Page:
It was a goodly sized family living in Concord as of 1850. The following photos, probably taken 20 years later, are possibly Henry H. Daniels' siblings Mary, b. 1837; Robert, b. 1833 MI; Benjamin, b. 1835; and/or William b. 1846. But no solid evidence exists aside from the photographer's location (Hudson being quite nearby) .

This guy looks to be about the right age to be Robert or Benjamin if this was taken in 1876. On the other hand, he bears a resemblance, especially in the mouth, to Martha Hale Daniels. Like George, she had three brothers and a sister: Andrew (b. 1837),  Benjamin (b. 1835), John (b. 1845), and  Alice (b. 1848) ... Still, everyone looked so "down in the mouth" in these portraits, it's hard to tell!


The Captain and the Captain's Wife

Henry H. Daniels was my paternal grandmother's maternal grandfather -- that is, my father's mother's mother's father. There's a nice sort of symmetry about that. He was born in Michigan in 1840, of English immigrants George Daniels (Lincolnshire) and Ann Twidale (Yorkshire). At this point I know very little about his family, but I know the following, thanks to 2nd Michigan Volunteer Infantry web site:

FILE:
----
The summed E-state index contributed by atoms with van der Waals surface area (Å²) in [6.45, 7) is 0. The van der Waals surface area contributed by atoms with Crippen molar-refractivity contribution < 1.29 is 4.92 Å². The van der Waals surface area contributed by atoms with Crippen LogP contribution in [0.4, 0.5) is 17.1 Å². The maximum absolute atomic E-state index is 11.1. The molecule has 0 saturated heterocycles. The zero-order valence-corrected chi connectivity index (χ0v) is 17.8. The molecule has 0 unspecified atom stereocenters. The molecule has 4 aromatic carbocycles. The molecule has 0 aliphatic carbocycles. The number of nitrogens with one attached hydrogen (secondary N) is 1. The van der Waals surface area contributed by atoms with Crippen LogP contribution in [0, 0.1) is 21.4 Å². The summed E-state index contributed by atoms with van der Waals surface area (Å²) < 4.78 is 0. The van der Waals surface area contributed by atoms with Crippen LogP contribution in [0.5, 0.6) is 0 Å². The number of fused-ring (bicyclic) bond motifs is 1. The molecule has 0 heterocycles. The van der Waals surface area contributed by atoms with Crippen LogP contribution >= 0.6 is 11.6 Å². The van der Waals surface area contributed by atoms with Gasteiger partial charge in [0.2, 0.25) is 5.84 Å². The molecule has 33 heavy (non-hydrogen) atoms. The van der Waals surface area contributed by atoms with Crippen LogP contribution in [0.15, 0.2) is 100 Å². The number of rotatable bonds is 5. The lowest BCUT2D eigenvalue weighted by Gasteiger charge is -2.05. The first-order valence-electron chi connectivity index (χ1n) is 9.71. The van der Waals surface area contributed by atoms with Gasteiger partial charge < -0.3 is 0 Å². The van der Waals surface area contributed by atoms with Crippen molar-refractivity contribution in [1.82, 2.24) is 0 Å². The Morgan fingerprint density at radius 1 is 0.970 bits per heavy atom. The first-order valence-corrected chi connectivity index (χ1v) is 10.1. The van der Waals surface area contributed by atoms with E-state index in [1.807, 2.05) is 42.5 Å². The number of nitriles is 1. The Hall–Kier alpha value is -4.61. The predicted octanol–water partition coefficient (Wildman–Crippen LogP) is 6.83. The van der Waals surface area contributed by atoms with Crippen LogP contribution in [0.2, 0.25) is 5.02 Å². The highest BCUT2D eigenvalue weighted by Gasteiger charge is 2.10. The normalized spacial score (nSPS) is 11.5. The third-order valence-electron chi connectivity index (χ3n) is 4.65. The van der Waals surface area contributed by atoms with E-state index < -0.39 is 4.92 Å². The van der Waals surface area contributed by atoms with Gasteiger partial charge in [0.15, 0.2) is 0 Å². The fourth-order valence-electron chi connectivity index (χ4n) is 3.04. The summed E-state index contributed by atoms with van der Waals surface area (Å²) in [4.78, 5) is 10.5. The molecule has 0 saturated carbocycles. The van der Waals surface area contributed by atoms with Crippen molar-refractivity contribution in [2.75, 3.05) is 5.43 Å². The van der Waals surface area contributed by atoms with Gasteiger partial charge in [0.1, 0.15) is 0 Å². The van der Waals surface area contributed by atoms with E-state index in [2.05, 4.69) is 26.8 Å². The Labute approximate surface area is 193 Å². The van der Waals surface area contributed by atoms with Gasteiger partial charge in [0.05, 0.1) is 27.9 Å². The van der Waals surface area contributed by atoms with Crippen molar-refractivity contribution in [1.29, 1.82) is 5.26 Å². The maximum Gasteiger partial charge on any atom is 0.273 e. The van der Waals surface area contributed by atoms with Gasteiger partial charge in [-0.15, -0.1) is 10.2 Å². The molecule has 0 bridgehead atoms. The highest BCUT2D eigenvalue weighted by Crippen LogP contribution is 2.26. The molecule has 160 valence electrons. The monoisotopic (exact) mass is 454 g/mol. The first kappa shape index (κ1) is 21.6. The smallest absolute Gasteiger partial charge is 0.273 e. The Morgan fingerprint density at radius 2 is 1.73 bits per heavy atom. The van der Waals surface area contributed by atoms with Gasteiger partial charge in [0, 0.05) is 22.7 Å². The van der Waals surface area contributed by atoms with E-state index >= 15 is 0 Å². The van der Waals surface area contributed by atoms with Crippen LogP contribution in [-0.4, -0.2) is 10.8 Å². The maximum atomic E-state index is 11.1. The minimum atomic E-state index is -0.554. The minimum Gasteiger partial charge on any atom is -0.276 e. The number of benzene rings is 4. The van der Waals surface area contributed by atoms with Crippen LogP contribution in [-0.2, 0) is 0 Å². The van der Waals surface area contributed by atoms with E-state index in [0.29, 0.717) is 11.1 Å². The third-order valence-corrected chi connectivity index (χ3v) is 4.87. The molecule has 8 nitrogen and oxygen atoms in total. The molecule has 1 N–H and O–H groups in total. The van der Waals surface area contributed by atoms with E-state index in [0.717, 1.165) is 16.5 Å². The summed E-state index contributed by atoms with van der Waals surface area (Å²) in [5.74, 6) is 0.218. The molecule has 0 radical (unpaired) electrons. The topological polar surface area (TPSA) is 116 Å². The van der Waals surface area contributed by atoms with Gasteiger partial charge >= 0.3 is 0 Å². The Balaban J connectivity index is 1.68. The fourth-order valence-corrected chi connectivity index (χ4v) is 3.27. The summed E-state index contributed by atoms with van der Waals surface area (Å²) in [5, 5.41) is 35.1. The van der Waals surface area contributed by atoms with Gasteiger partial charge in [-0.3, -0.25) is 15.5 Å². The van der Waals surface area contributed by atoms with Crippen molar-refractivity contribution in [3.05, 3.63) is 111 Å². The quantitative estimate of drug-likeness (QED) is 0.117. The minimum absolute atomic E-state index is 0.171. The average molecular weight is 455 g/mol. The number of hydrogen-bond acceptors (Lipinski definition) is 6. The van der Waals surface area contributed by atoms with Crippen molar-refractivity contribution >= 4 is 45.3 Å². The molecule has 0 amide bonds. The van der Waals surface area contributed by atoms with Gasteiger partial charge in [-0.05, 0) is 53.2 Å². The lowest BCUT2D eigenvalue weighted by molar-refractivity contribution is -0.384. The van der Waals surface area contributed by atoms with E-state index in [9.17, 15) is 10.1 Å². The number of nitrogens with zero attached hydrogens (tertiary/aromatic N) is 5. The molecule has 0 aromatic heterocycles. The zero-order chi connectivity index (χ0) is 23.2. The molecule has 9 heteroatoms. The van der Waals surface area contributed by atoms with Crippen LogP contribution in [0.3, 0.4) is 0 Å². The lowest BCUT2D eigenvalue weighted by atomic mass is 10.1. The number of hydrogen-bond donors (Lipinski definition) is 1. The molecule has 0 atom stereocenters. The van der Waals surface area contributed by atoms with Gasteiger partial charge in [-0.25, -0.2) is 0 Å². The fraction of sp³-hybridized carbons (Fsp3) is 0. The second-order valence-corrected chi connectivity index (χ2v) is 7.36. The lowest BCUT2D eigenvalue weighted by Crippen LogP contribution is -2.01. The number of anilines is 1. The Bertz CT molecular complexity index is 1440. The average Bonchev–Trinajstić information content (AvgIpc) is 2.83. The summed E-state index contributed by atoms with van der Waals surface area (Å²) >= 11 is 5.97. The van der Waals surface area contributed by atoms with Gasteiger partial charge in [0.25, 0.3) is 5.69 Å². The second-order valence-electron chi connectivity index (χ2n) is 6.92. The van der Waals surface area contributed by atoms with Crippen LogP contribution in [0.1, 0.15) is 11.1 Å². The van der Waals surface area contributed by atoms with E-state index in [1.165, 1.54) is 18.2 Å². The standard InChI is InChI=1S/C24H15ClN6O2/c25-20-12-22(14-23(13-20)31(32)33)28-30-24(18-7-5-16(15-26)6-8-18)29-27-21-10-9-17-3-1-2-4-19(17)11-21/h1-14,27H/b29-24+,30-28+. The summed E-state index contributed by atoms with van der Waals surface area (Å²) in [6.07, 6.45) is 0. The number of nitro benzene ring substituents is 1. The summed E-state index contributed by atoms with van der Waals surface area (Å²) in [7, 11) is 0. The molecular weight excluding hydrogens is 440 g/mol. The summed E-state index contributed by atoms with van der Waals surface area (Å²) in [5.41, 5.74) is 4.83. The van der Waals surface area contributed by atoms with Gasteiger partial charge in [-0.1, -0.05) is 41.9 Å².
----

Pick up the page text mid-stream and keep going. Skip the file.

• Henry H. Daniels was residing in Hudson at the outbreak of the Civil War.
  • He enlisted, in Hudson, as Sergeant in Company B 2nd Michigan Infantry, on the 10th of May 1861. He was 21 years old at this time.
  • He was promoted to Command Sgt. on 25 August 1862 (Acting Aide-de-camp to Colonel Fenton, 1st Brigade). He was transferred on the same day from Company B to Staff.
  • He was promoted to 2nd Lieutenant on 17 September 1862. He was transferred on the same day from Staff to Company H.
  • He was promoted to 1st Lieutenant on 24 February 1863 (Acting Aide-de-camp 1st Brigade, 1st Div., 9th Corps). He was transferred on the same day from Company H to Company D.
  • He was transferred on 27 May 1863 from Company D to Company I.
  • He was promoted to Captain on 12 March 1864 of Company C.
  • Promoted to Adjutant on 26 March 1864. He was transferred on 29 March 1864 from Company I to Staff.
  • He was transferred on 28 July 1864 from Staff to Company C.
  • He was discharged for wounds on 05 November 1864 as Aide-de-camp on staff of Colonel Leasure.